According to the historian of the grimoire, Owen Davies, books of magic spells and incantations circulated widely in 18th-century France.  Police reports from the opening years of the century reveal a lively trade in manuscripts and clandestine texts among enterprising Parisians, most of them humble members of society: priests, prostitutes, abortionists, chemists, labourers and tradesmen.(Davies p.96)  

France rapidly became the European centre for the production of popular books of magic.  In the course of the late 18th and 19th centuries, tens of thousands of illegal cheap editions, part of the so-called Bibliothèque bleue, were distributed throughout the country by colporteurs.  The centres of production were in Troyes, Rouen and Paris, places of high literacy where standard French was spoken. (Davies, p.98)  The earliest title, the Grand Albert was mainly a compendium of "natural magic",  but true grimoires, which included methods for the invocation of demons and spirits, became increasingly available - no doubt  in response to a growing demand.  

As Owen Davies notes, exact bibliographic details are not easy to trace.  It is often not clear in the police reports, which works are being described, or whether they are manuscripts or printed texts.  The books in question were in any case usually destroyed. Paradoxically, the  cheap ephemeral editions of the Bibliothèque bleue are now quite rare.  Even when  they do survive, origins remain uncertain, since publishers commonly gave false dates and hid behind fanciful imprints -  such as Beringos Fratres of Lyon, whose premises were located "at the sign of Agrippa".  

Le Grand Albert 

The Grand Albert, the oldest magical staple of the bibliothèque bleue,  was a heterogeneous compilation of herbalism, household hints and popular superstition.  Principally, it  gave instructions for the esoteric use of natural materials - to change the properties of inert or living things;  or for divination.  The contents covered such subjects as  gynaecology, physiognomy, alchemy, medicine, and from 1703 it included an almanac of propitious days.

Although the Grand Albert did not contain spells, curses or  incantations, its proliferation still generated concern;  in 1709 it was listed by censors as a book to be condemned and confiscated,  along with a whole range of religious and pseudo-religious works printed in Rouen. (See Davies, p.98)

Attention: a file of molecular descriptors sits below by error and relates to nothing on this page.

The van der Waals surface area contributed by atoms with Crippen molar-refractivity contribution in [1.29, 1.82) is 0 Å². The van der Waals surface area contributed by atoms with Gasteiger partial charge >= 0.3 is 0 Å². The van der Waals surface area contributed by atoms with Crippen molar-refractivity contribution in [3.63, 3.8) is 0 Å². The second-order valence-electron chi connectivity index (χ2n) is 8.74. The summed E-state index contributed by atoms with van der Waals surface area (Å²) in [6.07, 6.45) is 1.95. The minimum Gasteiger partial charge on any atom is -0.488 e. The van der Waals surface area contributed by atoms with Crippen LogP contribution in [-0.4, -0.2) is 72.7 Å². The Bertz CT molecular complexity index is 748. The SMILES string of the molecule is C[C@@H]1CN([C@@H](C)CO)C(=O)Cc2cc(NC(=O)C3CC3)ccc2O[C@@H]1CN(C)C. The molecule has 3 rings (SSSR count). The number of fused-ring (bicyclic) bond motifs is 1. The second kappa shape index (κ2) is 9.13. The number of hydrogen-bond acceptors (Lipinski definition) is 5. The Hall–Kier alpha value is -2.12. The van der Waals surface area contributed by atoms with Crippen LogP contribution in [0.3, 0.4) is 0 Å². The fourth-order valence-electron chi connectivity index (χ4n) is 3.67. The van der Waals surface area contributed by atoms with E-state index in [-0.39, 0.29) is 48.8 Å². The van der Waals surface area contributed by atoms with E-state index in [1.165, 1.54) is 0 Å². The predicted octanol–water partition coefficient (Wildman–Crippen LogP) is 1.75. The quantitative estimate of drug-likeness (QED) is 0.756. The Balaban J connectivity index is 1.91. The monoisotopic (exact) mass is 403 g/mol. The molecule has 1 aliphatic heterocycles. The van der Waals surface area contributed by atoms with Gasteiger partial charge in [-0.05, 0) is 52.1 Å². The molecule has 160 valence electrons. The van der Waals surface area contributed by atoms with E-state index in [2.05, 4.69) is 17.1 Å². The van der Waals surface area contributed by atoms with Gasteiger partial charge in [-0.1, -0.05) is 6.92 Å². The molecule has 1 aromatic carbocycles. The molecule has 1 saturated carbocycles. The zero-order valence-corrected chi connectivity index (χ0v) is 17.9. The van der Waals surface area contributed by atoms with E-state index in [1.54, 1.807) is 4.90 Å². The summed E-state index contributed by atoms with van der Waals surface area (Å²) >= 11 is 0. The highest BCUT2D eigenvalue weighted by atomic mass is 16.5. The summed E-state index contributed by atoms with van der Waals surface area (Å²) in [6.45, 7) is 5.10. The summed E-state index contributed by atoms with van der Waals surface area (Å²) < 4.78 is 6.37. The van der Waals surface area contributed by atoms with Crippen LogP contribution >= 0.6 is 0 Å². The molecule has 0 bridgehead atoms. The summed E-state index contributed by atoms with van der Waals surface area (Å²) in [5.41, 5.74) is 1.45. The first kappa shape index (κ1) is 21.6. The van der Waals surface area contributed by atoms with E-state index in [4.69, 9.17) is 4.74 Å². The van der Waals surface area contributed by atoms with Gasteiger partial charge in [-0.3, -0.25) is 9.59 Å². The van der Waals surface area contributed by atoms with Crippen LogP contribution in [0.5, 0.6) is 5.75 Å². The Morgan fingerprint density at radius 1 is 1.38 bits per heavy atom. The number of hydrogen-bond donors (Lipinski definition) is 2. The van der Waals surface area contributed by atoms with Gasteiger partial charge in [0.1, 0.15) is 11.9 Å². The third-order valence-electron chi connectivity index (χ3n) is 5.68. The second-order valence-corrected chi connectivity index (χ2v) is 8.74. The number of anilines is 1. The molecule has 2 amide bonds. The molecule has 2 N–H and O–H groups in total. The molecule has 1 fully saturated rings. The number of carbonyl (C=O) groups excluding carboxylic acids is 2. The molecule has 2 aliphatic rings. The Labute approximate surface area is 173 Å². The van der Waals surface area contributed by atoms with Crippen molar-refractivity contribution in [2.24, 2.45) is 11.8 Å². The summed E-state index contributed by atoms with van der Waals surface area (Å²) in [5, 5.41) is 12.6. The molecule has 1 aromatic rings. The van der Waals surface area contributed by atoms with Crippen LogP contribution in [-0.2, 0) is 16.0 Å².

The text  may date in part to the 13th centuries.  Almost sixty manuscript copies survive from the 14th to 16th centuries. The work subsequently diffused widely in print, in the original Latin, then in Italian, German, French and English translations. It was was not officially proscribed until 1604 when the first part, Les secrets des Femmes, was placed on the Index;  this section was then reproduced only in Latin editions. By the later 17th century cheap French editions were being published regularly in Troyes by Jacques Oudot.

The "classic" French version, which includes Les secrets des Femmes,  appeared for the first time at the beginning of the 18th century under the title Les Admirables Secrets d’Albert Le Grand.  The first edition, of which Bibliothèque nationale possesses a copy, dates from 1703 and is a high quality publication, with five fine engravings.  Almost certainly it originated outside France.  

There were many subsequent editions, following this same basic format.  The earliest examples have the imprint "Cologne chez le dispensateur de secrets" and the later ones "Lyon Beringos Fratres".   As time passed, the quality tended to decline - for instance the use of contrasting red type was dropped.

General references
Full text of 1895 edition on Gallica
Encyclopédie du Paranormal:

Bernard Husson, preface to Le Grand et le Petit Albert, modern edition of 2008.

1703 edition -  Bibliothèque nationale

List of  18th-century editions on the website La Chouette-noire:

Copies of Le Grand Albert and Le Petit Albert in the Priaulx Library in Guernsey